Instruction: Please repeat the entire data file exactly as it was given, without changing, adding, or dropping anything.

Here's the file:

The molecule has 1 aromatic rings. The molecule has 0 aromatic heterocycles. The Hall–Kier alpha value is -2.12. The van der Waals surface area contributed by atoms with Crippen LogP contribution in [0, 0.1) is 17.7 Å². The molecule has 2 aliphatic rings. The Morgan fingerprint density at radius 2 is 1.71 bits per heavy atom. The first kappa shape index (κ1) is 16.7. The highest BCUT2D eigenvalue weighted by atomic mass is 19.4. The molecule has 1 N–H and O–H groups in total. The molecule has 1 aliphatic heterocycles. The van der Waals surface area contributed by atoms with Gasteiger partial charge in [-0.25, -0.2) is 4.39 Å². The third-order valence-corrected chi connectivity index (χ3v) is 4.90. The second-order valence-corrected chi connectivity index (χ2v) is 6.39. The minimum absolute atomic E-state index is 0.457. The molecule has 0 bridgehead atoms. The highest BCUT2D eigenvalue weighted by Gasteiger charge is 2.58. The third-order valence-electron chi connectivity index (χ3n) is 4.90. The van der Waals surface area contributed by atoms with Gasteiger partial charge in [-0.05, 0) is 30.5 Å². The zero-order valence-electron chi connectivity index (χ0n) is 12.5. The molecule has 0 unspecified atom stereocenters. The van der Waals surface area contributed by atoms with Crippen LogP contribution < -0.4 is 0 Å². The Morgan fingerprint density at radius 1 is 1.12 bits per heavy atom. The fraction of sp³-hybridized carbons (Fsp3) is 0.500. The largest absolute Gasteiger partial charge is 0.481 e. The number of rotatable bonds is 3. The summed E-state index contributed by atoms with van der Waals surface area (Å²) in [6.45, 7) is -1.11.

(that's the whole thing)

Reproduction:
The molecule has 1 aromatic rings. The molecule has 0 aromatic heterocycles. The Hall–Kier alpha value is -2.12. The van der Waals surface area contributed by atoms with Crippen LogP contribution in [0, 0.1) is 17.7 Å². The molecule has 2 aliphatic rings. The Morgan fingerprint density at radius 2 is 1.71 bits per heavy atom. The first kappa shape index (κ1) is 16.7. The highest BCUT2D eigenvalue weighted by atomic mass is 19.4. The molecule has 1 N–H and O–H groups in total. The molecule has 1 aliphatic heterocycles. The van der Waals surface area contributed by atoms with Gasteiger partial charge in [-0.25, -0.2) is 4.39 Å². The third-order valence-corrected chi connectivity index (χ3v) is 4.90. The second-order valence-corrected chi connectivity index (χ2v) is 6.39. The minimum absolute atomic E-state index is 0.457. The molecule has 0 bridgehead atoms. The highest BCUT2D eigenvalue weighted by Gasteiger charge is 2.58. The third-order valence-electron chi connectivity index (χ3n) is 4.90. The van der Waals surface area contributed by atoms with Gasteiger partial charge in [-0.05, 0) is 30.5 Å². The zero-order valence-electron chi connectivity index (χ0n) is 12.5. The molecule has 0 unspecified atom stereocenters. The van der Waals surface area contributed by atoms with Crippen LogP contribution < -0.4 is 0 Å². The Morgan fingerprint density at radius 1 is 1.12 bits per heavy atom. The fraction of sp³-hybridized carbons (Fsp3) is 0.500. The largest absolute Gasteiger partial charge is 0.481 e. The number of rotatable bonds is 3. The summed E-state index contributed by atoms with van der Waals surface area (Å²) in [6.45, 7) is -1.11.